Other industries venture where shipping companies dare not go. The rising popularity of cruise tourism in the Canadian Arctic has enabled latter-day explorers to take the Northwest Passage. Like the narrator in Stan Rogers’s song, they want to “find the hand of Franklin reaching for the Beaufort Sea”—but also to succeed where Franklin failed. Since 2010, about 40 vessels have made partial or full transits of the passage each summer, mostly in the service of the tourism industry. These travellers go North anticipating comforts and safeguards that their predecessors did not have. Yet they could just as well suddenly face situations no less dangerous than those encountered by past expeditions. Passengers on a cruise ship that ran aground—by no means an impossibility in the imperfectly charted waters of the Canadian archipelago—might soon discover the limitations of regional search and rescue capabilities. If such an incident occurred far from existing networks of infrastructure and settlement, injuries or fatalities could ensue. The imaginative afterlives of northern exploration could yet lead to new tragedies layered atop older ones.

While clarifying the hold exploration still has on our actions and imaginations, historians can also bring northern voices and perspectives to the fore. Thanks to the efforts of many historians and northern communities, it’s now easier than ever to present multivocal accounts of episodes in northern history. In the undergraduate course on the global history of exploration that I taught this term, students read European and Inuit accounts of Frobisher’s first expedition to Baffin Island side by side. They saw how George Best, one of Frobisher’s men, presented the raw-flesh-eating Inuit as “subtle traitors” who captured five Englishmen. Then they read the reflections of Inookie Adamie, of Iqaluit, who recalled how poorly the Englishmen were dressed to Inuit eyes.[1] These “ghostly” men wore “rags” that could never protect them from the cold. My students also perused the Canadian Museum of Civilization’s virtual exhibit on Frobisher’s voyages. In this retelling, the story begins and ends with Nunavut. The North is situated firmly as an ancestral and present-day Inuit homeland.

A turn to northern voices makes it clear that the southern fascination with northern exploration is, many times, just that—a southern fascination. Stories from expeditionary narratives clash with the memories and sensibilities of northern communities. The geographer Emilie Cameron highlights this fact in her work on contrasting European and Inuit attitudes to the infamous “massacre” at Bloody Falls, memorialized by the English explorer Samuel Hearne and by subsequent European travellers to the Coppermine region. The community of Kugluktuk resists this interpretation. To them, the place is known as “Kugluk,” the rapids. In their view of the fishing, hunting, gathering, and camping sites that together make up Kugluk, and the “centuries of other stories and feelings” they emplot there, the massacre has no place or purchase.[2]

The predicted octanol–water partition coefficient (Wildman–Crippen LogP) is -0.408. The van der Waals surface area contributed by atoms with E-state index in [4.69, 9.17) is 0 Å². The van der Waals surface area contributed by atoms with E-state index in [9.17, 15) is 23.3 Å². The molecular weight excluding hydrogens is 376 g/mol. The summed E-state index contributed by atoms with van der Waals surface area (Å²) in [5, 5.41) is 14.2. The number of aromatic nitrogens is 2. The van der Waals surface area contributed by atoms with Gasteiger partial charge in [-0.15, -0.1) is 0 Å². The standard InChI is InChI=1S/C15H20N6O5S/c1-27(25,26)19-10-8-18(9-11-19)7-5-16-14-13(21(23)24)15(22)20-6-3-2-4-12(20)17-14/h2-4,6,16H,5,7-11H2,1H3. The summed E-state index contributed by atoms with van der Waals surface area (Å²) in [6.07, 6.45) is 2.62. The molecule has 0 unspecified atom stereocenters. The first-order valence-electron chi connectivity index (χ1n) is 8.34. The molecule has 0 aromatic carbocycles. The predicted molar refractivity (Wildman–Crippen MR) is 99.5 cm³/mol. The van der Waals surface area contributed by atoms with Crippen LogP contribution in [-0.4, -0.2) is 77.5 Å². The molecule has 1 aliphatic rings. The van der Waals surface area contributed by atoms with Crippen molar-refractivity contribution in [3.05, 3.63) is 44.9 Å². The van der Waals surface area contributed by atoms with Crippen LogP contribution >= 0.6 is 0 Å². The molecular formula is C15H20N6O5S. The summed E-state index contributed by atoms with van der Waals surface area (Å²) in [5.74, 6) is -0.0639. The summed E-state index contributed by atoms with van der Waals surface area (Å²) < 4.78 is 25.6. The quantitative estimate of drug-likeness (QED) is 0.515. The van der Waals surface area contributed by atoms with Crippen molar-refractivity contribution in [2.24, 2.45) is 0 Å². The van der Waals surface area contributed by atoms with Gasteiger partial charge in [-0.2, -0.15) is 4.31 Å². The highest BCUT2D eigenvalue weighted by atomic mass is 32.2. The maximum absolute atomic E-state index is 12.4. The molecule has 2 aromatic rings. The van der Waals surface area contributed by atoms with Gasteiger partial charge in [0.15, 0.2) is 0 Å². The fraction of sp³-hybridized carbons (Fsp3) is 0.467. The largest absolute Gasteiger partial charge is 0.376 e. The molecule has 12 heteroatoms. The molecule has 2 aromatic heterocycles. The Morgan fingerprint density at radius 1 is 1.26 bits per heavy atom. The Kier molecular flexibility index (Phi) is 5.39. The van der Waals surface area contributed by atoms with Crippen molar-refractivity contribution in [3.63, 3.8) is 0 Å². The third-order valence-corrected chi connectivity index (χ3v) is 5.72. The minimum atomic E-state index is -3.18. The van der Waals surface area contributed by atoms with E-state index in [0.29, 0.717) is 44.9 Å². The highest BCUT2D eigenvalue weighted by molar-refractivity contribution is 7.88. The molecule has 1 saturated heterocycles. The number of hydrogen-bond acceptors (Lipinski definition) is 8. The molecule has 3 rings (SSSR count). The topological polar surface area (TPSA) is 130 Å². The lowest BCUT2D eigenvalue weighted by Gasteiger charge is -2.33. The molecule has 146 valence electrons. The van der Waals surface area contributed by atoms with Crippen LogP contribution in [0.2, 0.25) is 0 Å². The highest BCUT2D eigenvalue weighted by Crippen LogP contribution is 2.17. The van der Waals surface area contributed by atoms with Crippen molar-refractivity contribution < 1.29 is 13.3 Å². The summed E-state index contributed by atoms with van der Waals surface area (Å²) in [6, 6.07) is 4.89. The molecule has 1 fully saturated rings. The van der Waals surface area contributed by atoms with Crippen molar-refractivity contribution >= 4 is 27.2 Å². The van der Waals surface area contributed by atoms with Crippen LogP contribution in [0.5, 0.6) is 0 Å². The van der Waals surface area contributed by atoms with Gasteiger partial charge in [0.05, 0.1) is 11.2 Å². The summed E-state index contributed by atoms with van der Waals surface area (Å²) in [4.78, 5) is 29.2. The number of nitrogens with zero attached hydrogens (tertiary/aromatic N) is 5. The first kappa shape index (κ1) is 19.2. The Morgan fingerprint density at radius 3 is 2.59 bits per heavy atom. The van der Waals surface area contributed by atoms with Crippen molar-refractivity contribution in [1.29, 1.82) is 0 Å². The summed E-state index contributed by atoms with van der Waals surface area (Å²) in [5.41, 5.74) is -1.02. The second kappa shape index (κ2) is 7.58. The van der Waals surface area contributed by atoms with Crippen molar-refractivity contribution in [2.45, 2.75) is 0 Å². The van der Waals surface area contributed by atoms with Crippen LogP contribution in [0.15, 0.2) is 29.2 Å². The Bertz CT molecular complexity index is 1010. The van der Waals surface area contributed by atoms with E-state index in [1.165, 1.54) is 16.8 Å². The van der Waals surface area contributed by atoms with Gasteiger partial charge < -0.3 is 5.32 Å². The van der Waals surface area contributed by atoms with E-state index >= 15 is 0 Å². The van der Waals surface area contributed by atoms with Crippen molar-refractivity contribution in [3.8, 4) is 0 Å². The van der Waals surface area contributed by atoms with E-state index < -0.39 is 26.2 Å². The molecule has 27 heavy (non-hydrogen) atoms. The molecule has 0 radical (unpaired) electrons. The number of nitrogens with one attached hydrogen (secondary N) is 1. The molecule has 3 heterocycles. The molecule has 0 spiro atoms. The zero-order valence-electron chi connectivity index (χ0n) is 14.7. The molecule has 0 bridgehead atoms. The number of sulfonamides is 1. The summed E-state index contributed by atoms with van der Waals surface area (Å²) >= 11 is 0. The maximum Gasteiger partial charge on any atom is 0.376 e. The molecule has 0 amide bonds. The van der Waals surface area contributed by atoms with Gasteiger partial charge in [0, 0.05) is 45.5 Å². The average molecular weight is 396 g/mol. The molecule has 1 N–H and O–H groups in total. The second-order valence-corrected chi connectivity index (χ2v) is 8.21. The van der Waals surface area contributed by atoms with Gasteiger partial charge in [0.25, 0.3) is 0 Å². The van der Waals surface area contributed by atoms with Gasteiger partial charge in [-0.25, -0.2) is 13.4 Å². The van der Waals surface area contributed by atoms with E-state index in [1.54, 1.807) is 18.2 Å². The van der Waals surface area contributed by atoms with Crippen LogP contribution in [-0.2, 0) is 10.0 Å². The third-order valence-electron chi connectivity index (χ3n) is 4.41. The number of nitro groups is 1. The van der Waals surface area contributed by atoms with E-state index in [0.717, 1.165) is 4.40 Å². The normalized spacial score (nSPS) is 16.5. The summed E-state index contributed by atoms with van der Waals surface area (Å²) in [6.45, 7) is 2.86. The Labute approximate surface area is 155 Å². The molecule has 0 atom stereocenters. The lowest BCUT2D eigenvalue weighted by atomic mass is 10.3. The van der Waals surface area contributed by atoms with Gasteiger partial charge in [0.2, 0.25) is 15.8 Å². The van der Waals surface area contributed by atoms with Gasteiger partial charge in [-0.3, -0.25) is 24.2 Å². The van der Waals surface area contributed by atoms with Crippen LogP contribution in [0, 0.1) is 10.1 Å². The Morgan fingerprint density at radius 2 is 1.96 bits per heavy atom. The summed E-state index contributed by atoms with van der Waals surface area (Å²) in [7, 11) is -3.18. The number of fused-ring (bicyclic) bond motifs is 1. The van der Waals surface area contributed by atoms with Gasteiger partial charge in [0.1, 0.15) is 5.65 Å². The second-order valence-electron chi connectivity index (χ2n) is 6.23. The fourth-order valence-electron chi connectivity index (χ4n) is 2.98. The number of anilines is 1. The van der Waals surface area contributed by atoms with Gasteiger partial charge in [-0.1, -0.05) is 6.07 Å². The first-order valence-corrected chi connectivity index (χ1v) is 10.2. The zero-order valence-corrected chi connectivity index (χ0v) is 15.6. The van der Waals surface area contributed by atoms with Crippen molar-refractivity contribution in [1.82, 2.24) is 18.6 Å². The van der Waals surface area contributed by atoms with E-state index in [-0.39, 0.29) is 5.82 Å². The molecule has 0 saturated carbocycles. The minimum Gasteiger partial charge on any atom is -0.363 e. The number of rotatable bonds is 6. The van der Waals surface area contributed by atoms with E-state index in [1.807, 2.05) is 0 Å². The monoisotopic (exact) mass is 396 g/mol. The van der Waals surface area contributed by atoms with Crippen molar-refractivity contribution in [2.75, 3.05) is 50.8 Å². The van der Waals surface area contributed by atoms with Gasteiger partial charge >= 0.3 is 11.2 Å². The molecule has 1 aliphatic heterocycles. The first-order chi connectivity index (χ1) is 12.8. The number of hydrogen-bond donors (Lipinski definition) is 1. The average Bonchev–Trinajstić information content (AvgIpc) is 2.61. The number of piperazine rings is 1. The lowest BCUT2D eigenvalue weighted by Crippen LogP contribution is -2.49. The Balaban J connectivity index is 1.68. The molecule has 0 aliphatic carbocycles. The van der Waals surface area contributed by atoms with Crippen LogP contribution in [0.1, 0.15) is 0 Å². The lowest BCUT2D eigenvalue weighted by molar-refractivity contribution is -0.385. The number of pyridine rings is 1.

Northern historians know of the existence and significance of these stories, and others like them. Most Canadians, most southerners, don’t. When such people show interest in northern history, perhaps we should pay attention, and then give them some new stories, new histories, to place alongside the old.

It is a propitious moment to begin this work. We live in the Anthropocene. Humanity has exerted large-scale changes upon the planet, the results of which are only now becoming widely recognized. People south of the Arctic Circle are learning that the North is not the remote and eternally frozen frontier that the explorers once affirmed it to be. Southern actions and decisions have altered northern spaces. The fate of northern and southern peoples and environments are bound ever more tightly together, and the immediate effects of the new geological age are now falling disproportionately upon the former. As we move further into this uncertain but shared future, it seems more crucial than ever before for southerners to hear, and to know the stories that matter most to people from the North.

Tina Adcock is a postdoctoral fellow at the Rutgers Center for Historical Analysis.

[1] Dorothy Harley Eber, Encounters on the Passage: Inuit Meet the Explorers (Toronto: University of Toronto Press, 2008), 3-4.

[2]Emilie Cameron, “’To Mourn’: Emotional Geographies and Natural Histories of the Canadian Arctic,” in Emotion, Place and Culture, eds. Mick Smith et al. (Farnham: Ashgate, 2009), 163-83.

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Assistant professor in the Department of History at Simon Fraser University. I research and teach Canadian and environmental history, with a special focus on the Arctic and Subarctic.